On 1) I am in no way affiliated to AOL, and cannot tell whether they will disclose it some time, but I think the answer is no. Not sure whether they are aware / interested they still own it in the first place. The repeated discussions about that topic lead to nowhere. However it is possible to clone MD2, as demonstrated by...
So it does not seem to be too difficult to rebuild MD2 from scratch, and it seems to run fairly well. The main difficulty is certainly to make it entirely compatible, in order to use the old presets. Without this restriction however, it should not be a huge problem to write your own "MD3" or however you would call it.
2) I'll have a look when I get around to it. For your better understanding, these are the main limitations:
CPU: You can program any fractals you like using the per frames equations. There is a full programming language and unlimited storage space. But you can only draw 4096 polygons per frame, which makes it painfully slow.
GPU: I would not seriously consider anything else than the shaders for programming fractals. That is fairly well possible in MD2, except for 3D/ volumetric calculations. Realistic smoke and flames for instance require 3D modelling, which cannot be done in MD2. That is however not such a serious drawback, because the 3rd dimension increases the numeric effort to a degree it cannot be handled anywhere near to realtime anyway on a standard machine. I only got anywhere with my mandelbox flights because I found a trick to reduce the 3D space effectively to 2D. Concluding, in MD2 we have (a) no z coordinate.
We neither have (b) objects. We cannot place an object such as a polygon to the screen at position (x,y) other than by using the shapes provided by the CPU. That is not too bad because fractals normally don't need objects. Except e.g. Incendia, which can create stunning images by placing 3D objects at positions determined by fractal equations and then rendering them... calculation time: bloody ages.
We have (c) no memory over frames except the screen. The shaders cannot remember anything between two frames other than the RGB of each pixel. That defeats concepts to distribute the calculation over several frames. It would be an obvious idea to do only, say, 30 iterations per frame, store the intermediate results and continue in the next frame, but that is not possible.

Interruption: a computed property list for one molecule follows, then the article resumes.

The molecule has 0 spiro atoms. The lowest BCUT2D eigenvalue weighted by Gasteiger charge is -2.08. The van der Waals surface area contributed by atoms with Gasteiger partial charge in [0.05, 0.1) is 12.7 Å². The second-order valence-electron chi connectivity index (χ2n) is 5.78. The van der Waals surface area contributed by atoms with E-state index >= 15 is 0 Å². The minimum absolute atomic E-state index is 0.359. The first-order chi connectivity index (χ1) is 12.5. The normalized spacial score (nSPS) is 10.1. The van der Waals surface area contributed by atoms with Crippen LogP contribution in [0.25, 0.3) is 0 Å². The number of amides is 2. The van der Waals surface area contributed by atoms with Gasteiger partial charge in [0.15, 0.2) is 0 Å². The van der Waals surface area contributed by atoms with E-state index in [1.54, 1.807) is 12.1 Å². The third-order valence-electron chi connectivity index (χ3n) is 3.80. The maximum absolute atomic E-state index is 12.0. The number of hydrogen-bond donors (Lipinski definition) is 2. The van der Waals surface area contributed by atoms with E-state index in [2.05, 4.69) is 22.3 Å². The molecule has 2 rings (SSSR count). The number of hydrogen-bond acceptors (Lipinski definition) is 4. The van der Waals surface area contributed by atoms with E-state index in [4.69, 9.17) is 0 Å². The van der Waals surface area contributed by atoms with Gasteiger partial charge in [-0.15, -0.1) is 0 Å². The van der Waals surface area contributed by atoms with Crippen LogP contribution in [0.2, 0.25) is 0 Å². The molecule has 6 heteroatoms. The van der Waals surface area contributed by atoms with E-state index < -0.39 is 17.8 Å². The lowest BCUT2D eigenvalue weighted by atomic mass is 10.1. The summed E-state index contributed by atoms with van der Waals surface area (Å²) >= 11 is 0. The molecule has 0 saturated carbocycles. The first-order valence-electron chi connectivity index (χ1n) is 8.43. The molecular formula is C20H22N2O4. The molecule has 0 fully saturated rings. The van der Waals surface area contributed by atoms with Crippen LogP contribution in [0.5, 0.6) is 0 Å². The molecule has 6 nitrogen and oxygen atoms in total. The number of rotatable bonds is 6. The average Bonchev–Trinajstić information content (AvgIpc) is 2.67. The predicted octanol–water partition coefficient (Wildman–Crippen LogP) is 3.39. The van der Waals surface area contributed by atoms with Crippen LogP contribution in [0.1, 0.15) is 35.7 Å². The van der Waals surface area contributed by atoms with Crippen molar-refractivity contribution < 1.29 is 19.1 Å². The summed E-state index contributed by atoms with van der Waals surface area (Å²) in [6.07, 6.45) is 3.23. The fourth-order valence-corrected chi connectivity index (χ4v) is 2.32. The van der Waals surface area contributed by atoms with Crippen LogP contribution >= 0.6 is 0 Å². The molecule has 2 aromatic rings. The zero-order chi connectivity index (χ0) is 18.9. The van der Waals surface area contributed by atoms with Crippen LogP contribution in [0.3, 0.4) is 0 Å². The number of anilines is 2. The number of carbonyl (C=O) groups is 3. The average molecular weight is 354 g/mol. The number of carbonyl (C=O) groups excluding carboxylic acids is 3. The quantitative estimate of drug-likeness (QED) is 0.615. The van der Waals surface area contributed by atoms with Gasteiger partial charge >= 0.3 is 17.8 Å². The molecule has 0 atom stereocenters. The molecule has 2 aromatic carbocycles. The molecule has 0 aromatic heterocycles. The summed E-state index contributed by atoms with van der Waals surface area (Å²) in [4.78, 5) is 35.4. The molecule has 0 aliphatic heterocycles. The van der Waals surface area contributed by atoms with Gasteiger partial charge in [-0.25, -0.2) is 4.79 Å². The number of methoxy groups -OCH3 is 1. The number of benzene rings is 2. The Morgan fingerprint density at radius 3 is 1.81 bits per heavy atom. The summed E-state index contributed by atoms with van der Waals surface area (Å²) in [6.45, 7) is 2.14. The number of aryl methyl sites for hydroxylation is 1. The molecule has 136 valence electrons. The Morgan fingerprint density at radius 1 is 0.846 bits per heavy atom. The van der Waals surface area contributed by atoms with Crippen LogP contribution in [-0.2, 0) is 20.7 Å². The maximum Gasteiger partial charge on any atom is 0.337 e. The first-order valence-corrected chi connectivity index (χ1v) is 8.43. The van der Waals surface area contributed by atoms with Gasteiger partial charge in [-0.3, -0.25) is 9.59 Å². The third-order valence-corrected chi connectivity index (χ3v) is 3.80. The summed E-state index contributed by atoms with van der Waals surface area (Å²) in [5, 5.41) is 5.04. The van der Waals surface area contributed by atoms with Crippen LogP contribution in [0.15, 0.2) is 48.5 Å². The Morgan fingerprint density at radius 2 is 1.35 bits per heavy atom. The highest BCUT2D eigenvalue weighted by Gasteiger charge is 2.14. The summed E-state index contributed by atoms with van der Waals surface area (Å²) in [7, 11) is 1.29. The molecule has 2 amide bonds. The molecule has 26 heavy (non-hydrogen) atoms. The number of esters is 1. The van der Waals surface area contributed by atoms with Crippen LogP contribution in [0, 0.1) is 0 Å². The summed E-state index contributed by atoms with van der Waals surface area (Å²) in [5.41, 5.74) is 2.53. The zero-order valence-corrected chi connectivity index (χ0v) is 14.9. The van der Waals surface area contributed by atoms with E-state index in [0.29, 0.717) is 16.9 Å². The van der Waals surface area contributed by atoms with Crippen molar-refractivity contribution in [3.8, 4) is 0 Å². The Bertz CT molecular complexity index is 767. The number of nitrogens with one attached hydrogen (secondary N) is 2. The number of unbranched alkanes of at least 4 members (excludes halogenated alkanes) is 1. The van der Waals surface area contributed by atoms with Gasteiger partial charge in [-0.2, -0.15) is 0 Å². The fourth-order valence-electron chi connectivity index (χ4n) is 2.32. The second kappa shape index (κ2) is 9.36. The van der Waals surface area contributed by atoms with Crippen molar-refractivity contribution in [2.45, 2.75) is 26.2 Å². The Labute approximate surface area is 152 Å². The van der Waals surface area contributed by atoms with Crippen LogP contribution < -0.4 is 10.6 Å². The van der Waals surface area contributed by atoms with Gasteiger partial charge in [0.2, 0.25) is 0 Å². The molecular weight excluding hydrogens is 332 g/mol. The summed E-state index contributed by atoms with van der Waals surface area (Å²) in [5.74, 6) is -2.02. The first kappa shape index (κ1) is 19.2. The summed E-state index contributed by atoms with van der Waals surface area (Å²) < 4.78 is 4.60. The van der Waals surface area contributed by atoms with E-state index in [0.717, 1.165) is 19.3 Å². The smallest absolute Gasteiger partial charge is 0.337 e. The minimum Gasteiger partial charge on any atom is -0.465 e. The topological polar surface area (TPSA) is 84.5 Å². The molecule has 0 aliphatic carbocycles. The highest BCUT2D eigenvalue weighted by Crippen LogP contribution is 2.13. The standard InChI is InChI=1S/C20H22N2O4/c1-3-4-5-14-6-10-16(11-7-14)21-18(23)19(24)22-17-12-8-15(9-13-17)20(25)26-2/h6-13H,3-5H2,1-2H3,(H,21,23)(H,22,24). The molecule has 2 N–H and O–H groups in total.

There is (d) no way to exclude pixels from being calculated. This limitation is owed to the physical structure of the shader units. The shader always executes the complete code for each pixel per frame. So if we consider to render only one per 8 pixels per frame, to reduce the GPU load and make it run smoother - that does not work. AFAIK, the shader always executes all branches of conditional statements and discards those not required so there is no benefit in excluding pixels by IF conditions or similar.
There is (e) a limitation to the number of GPU instructions. With shader model 3 it is 1024 (may be higher nowadays, don't know). This puts a limitation to the complexitiy of fractal equations and iterations, at least if the compiler unrolls the loops for speed. Whether it does or not you can never be sure. The compiler can be advised not to unroll loops but MD2 does not provide access to this control. This limitation is however not too bad because 1024 instructions will make the GPU stutter along at very low framerate anyway, which is no fun to watch.
The numeric precision is (f) limited to IEEE single. That imposes serious restrictions to the level of zoom possible.
3) I don't know Fractron, and I seriously try to avoid installing MS's shitty framework whatever dot com... that said, I think I already installed it for Incendia and it caused me a lot of problems. I hate software that requires this crap.
4) Can you point me to this documentary ? Do I need to install Fractron for it ?
5) Thanks for the pdf, this is interesting reading. Will have a closer look.